Five Favourite African Hideaways

Every now and then you find a special place to stay you want to tell everyone else about, yet keep to yourself at the same time. The following five are some of our favourite secret spots – those ‘we could tell you, but then we’d have to kill you’ remote hideaways that have got getting-away-from-it-all just right…

Noup Divers Huts
Rough Diamond on South Africa’s Namaqua Coast

AT216 Noup Divers' hut, Namaqualand  diamond coast
Noup divers hut, metres from the surf

A cluster of rustic, stone self-catering cottages rise up from a wind-scoured coastal plain like a mission station on Mars. This is the middle of nowhere on South Africa’s remote west Namaqualand coast. It’s a miniature version of Namibia’s Skeleton Coast further north, complete with fog, seal colonies, bleached whale bones, alien-looking desert-adapted vegetation and the rusting hulks of old shipwrecks. You feel like a latter-day Robinson Crusoe holed up in Fred Flintstone’s pad as you chug a cold beer at sunset on your pebbly stoep (verandah). The hotch-potch handful of rugged buildings, cheerfully decorated with driftwood nicknacks, were custom-built by the intrepid divers who came in search of their fortune: the diamonds on the seabed from the surf down to about 30 metres beyond De Beers’ heavily guarded mining operations just along the coast, so there’s history here too…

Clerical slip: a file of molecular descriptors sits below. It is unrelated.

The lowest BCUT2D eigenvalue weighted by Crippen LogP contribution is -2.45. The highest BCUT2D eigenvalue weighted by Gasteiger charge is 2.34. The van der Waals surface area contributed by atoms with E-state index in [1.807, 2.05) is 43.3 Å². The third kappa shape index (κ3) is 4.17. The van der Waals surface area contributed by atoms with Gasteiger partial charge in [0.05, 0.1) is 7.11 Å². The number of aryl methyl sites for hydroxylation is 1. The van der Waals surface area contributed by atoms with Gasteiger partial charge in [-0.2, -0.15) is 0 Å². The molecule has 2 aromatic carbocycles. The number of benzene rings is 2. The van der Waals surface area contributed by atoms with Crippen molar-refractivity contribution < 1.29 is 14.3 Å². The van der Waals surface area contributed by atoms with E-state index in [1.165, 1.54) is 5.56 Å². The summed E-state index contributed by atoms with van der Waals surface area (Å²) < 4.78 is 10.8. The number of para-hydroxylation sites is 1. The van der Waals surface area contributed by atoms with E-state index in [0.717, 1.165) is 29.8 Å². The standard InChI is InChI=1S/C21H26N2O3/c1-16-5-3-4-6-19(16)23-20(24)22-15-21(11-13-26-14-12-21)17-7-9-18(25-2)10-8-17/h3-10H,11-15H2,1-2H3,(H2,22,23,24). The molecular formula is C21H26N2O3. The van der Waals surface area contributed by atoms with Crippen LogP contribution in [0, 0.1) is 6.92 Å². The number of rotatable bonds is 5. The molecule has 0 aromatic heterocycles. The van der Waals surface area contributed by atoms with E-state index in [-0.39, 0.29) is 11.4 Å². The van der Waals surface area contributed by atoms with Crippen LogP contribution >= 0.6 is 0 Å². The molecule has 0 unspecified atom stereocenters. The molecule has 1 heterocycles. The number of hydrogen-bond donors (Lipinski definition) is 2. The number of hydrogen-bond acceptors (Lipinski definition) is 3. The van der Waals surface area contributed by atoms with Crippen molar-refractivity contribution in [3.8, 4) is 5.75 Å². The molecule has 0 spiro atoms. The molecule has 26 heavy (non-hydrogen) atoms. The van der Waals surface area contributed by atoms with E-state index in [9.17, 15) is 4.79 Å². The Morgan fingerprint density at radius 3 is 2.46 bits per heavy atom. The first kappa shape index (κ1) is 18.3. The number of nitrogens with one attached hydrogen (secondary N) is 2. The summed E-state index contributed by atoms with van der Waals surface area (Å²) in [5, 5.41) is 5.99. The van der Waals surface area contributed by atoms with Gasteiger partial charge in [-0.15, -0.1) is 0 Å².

Mundulea
Go Walkabout with ‘Indiana Bones’

AC103 Bruno Nebe, Mundulea
Master of all he surveys: Bruno Nebe at Mundulea

The small bush camp on legendary Namibian bush guide Bruno Nebe’s pride-and-joy private reserve in the Otavi Mountains, not far from Etosha National Park, is so well hidden you don’t really see it until after you’ve arrived. Here the dense bush thickets embrace a secret enclave. Inside, quirky hand-crafted furniture and fittings have been welded by Bruno from rusting farm machinery and salvage yards finds. There’s a field kitchen with blackened pots producing home-made bread, full-on bush breakfasts and Bruno’s best game recipes, alongside a small library of reference guides and a mini-natural history museum of rocks, fossils and old bones. Outside, leopards prowl and hyenas cackle while you’re tucked up safely in your cosy tent. Days are spent on a voyage of discovery with Bruno – the man’s a walking encyclopaedia – on the four farms he’s combined to form Mundulea game reserve. Evenings are all about relaxing round the fire or the large communal table.

Mapungubwe’s Leokwe Camp
Rediscover Africa’s Lost City

AT70(D) Mapungubwe restcamp
Budget chic among the baobabs